From music to fashion to art of all kinds, doing it yourself is a way of life in the South Sound.
Monday, a group of creative and dedicated folks unveils Olympia’s latest DIY creation, a sitcom called “Bing Bong TV.”
The show, produced at Thurston County Television, follows the adventures of two women who are producing their own public-access show, also called “Bing Bong TV.”
The first six episodes will premiere at the Capitol Theater, then be available both on TCTV, where air dates have yet to be scheduled, and at bingbongtv.com.
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“Bing Bong TV” involves the unlikely duo of sweet and not too bright Quimby (Eli Evans) and cynical goth Sam (Ari Rogers). The pair produces the fictional show, which is in danger of being canceled due to funding cuts at Boggs Prairie Public Access.
Only brief trailers are available, but it’s clearly self-referential and not for the easily offended. And Olympia plays a prominent role, with the trailers showing such locations as Ralph’s Thriftway and Rainy Day Records.
“It started off as a joke,” said Rogers, one of the show’s writers and stars. “It was a silly idea.”
From that start, the first season of “Bing Bong TV” turned into a year-and-half-long project that has involved more than 50 people, including actors, artists, comedians, musicians and business owners.
“We wanted to find a way to diversify the arts in Olympia,” Rogers said in an interview last week. “There are a lot of punk shows and house shows, and there’s the arts scene, but they’re all kind of separate. This was a great way to combine a lot of different art forms into one.”
The “Bing Bong” team — led by about a half-dozen diehards who fill multiple off-screen roles — didn’t let the fact that they weren’t filmmakers or screenwriters stop them. The creators joined TCTV, took classes there and got to work.
“We all have experience having watched TV for 20 to 30 years individually and hundreds of years collectively,” Rogers said.
The team also clearly has a high degree of dedication, because programs like “Bing Bong TV” are relatively rare on TCTV.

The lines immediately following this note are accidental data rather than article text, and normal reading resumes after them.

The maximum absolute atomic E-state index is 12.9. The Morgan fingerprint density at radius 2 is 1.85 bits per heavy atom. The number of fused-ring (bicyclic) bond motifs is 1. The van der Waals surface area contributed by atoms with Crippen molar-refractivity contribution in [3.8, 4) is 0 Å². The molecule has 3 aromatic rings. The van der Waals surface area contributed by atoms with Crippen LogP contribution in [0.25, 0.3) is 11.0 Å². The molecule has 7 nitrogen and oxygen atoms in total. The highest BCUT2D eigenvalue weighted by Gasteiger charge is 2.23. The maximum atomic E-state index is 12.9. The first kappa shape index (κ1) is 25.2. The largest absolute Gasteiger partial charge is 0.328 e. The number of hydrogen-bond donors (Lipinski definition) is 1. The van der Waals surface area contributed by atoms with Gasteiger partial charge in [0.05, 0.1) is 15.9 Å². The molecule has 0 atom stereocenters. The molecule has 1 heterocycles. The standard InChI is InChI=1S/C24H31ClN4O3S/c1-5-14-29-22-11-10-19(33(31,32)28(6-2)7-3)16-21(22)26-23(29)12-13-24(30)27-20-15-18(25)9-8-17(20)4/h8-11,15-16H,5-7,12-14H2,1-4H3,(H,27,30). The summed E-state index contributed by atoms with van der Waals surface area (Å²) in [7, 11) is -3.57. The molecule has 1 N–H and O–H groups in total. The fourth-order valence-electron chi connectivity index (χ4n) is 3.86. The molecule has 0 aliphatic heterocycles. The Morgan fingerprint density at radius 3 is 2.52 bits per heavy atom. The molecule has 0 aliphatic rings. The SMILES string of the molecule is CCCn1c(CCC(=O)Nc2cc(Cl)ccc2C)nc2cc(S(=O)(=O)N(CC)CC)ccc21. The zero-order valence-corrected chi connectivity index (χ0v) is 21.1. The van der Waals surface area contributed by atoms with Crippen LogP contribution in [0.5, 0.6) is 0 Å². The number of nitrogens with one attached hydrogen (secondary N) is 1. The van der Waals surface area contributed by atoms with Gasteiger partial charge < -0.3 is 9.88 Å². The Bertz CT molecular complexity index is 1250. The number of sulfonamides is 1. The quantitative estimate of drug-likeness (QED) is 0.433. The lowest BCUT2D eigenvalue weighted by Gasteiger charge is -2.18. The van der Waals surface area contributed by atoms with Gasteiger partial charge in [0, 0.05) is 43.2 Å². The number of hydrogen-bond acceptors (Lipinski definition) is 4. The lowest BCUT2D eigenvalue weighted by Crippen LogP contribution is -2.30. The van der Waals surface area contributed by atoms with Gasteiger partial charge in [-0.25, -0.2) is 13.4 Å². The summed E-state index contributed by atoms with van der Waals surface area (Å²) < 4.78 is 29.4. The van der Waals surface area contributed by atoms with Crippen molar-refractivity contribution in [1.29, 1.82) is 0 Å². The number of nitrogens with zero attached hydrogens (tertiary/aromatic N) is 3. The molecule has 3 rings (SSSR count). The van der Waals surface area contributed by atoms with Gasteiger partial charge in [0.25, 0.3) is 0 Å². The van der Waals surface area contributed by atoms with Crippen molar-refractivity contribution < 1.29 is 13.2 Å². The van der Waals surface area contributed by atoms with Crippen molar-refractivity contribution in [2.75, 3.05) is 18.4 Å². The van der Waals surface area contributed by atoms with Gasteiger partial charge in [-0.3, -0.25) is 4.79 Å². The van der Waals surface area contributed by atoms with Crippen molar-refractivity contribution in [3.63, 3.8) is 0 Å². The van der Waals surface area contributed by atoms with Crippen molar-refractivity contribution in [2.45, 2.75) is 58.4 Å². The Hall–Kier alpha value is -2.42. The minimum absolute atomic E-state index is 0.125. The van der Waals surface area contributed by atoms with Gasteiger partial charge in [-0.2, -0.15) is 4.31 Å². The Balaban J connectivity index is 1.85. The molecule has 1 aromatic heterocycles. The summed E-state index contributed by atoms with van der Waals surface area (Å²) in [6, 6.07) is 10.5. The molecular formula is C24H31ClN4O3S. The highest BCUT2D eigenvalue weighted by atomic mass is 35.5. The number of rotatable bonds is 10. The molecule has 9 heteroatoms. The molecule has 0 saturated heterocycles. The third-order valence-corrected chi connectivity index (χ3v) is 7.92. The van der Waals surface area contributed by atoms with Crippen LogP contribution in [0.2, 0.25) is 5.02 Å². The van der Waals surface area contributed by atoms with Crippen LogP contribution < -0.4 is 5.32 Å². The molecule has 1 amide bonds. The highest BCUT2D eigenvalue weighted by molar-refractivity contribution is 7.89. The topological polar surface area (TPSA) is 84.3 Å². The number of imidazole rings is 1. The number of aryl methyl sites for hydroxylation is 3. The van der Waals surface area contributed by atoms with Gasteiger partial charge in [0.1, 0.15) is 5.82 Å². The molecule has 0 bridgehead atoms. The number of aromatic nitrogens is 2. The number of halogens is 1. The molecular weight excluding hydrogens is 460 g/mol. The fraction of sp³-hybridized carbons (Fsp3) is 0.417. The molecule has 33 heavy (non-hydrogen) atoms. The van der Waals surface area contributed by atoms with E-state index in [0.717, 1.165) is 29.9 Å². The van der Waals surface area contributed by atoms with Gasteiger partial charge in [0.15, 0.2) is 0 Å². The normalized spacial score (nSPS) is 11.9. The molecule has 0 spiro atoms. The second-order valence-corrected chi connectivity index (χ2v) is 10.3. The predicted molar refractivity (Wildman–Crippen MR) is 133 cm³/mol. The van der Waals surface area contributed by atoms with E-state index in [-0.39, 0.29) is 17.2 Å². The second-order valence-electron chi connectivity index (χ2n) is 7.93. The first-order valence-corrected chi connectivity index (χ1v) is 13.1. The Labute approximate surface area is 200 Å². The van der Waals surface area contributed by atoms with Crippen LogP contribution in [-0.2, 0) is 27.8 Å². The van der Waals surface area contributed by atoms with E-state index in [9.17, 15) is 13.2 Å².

Most of the station’s content involves coverage of local events, forums about issues and other nonfiction programming, said TCTV chief executive officer Deborah Vinsel.
“It’s a film-style format,” Vinsel said. “It’s very time-consuming. It takes a lot to get a crew and cast together who are willing to spend the time it takes to create a program like that.”
Then there’s the time it took to organize and publicize a premiere, rather than simply debuting the show on TCTV or the internet.
The live event is not just a celebration and fundraiser for season two of “Bing Bong TV.” It’s also a sign of the times.
“In this 21st-century digital age, not many folks actually have television,” Rogers said. “There’s some great archaic artsy thing about having your project be on public-access television.”
TCTV isn’t going anywhere, though. Instead, it’s evolving. Next month, the organization is set to rebrand itself as Thurston Community Media.
“We recognize that there are other ways to get things out there,” Vinsel said. “Many of our members have YouTube channels. TCTV itself has a YouTube channel.
“It’s not that it’s not still community television,” she added. “But it’s more than that now. Television isn’t what it used to be 10 years ago.”
Bing Bong TV premiere
What: Olympia-made sitcom “Bing Bong TV” will premiere at a live event hosted by San Francisco drag and burlesque performer Mary Vice. The show will then run on TCTV, where it was produced, and be available on bingbongtv.com.
When: 6 p.m. Monday.
Where: Capitol Theater, 206 Fifth Ave. SE, Olympia.
Tickets: $8-$15, on a sliding scale.
Also: The event’s Facebook page suggests wearing red-carpet attire to the premiere.